Are there COVID Vaccines for HIV Patients?
Acquired immunodeficiency syndrome or AIDS is a chronic and potentially life-threatening condition. It is due to the human immunodeficiency virus (HIV) that damages your immune system. HIV interferes with your body’s ability to fight infection and disease.
HIV is a sexually transmitted infection but, can also be spread by contact with infected blood or from mother to child during pregnancy, childbirth, or breastfeeding. Without medication, it may take years before HIV weakens your immune system.
Symptoms of HIV Infection
Some people infected by HIV develop a flu-like illness within two to four weeks after the virus enters the body. This is known as primary HIV infection. Symptoms include:
- Joint and muscle aches
- Sore throat, rashes, and painful mouth sores
- Swollen lymph glands on the neck
- Weight loss and diarrhea
- Cough and night sweats
People with HIV may have concerns and questions about COVID-19, including the risk of serious illness and vaccine safety. There is an ongoing study about COVID-19 and how it affects people with HIV. Nearly half of people in the United States with diagnosed HIV have higher rates of certain underlying health conditions.
Are the COVID-19 Vaccines Safe for People with HIV?
In most clinical trials, vaccines are found safe for HIV patients. There are extensive data that permits HIV patients to receive COVID-19 vaccines. People with HIV increase their risk of severe COVID-19 and for that, it is essential to receive the COVID-19 vaccine as long as patients do not have other life-threatening conditions.
COVID-19 vaccination is recommended for people living with HIV and they are a priority group in vaccination programs. There is no evidence that people with HIV have a higher rate of side effects after vaccination or unusual side effects. Vaccinating people with HIV with higher CD4 counts with COVID-19 stimulates strong antibody responses, though vaccine protection may be less effective in people with CD4 counts below 200.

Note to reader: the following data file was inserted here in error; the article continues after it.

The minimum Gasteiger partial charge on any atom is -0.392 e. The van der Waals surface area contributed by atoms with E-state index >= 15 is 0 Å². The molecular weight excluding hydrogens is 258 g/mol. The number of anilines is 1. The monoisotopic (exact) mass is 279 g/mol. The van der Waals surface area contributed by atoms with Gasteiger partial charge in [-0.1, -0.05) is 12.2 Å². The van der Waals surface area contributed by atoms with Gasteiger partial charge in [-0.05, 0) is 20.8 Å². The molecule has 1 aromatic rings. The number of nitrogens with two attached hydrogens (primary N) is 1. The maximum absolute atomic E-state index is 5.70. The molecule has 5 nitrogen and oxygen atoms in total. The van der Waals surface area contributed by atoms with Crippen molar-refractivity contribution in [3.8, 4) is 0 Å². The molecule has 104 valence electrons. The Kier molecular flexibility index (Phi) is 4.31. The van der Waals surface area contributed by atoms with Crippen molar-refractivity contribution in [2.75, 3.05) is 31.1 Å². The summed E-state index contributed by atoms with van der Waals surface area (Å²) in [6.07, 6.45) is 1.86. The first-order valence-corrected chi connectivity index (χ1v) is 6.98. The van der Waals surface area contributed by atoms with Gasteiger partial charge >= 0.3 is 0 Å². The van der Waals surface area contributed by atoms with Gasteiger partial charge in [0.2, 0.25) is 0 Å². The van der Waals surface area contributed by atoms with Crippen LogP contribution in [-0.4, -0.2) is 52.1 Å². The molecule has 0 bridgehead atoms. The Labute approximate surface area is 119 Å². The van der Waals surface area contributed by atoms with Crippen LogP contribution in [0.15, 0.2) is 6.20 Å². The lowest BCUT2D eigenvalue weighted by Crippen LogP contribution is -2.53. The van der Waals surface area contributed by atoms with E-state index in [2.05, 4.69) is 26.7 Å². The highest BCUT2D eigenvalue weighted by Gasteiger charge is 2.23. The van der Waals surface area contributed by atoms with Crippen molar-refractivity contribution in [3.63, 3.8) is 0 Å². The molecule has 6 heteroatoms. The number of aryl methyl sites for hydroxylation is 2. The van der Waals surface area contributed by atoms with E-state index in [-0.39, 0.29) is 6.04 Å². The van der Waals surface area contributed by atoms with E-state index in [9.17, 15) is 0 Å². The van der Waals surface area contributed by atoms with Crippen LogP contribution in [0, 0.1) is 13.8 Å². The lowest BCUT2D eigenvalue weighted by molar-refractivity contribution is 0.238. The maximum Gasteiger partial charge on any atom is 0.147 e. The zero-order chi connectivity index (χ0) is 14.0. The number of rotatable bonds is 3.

COVID- 19 Vaccines Available for HIV Patients in the US
- Pfizer-BioNTech vaccine. Patients who are immunocompromised aging 5 and older receive their primary COVID-19 vaccine series as soon as possible. Pfizer vaccine is allowable for individuals 16 and older and is authorized for vaccination for children and adolescents 5 years and older. It is the only vaccine currently authorized for children and adolescents in the U.S.
- J&J/ Janssen Vaccine. The safety data for the Janssen vaccine is similar to what was reported during clinical. Trials and 97% of the events reported have not been serious events. Rare cases of serious blood clotting. People with HIV have never been reported to experience blood clots, and there are no signs that they are more likely to develop blood clots based on their HIV status.
Do HIV Patients Need Supplemental and Booster Shots for COVID Vaccines?
HIV-positive individuals may require a supplemental vaccine depending on how old they are, their health status, and whether they have been immunized with COVID-19. FDA releases authorizations to the Pfizer-BioNTech, Moderna, and J&J/Janssen COVID-19 vaccines for supplemental doses for individuals who are immunocompromised. Booster doses are also given to patients or other populations at higher risk for serious illness due to COVID-19.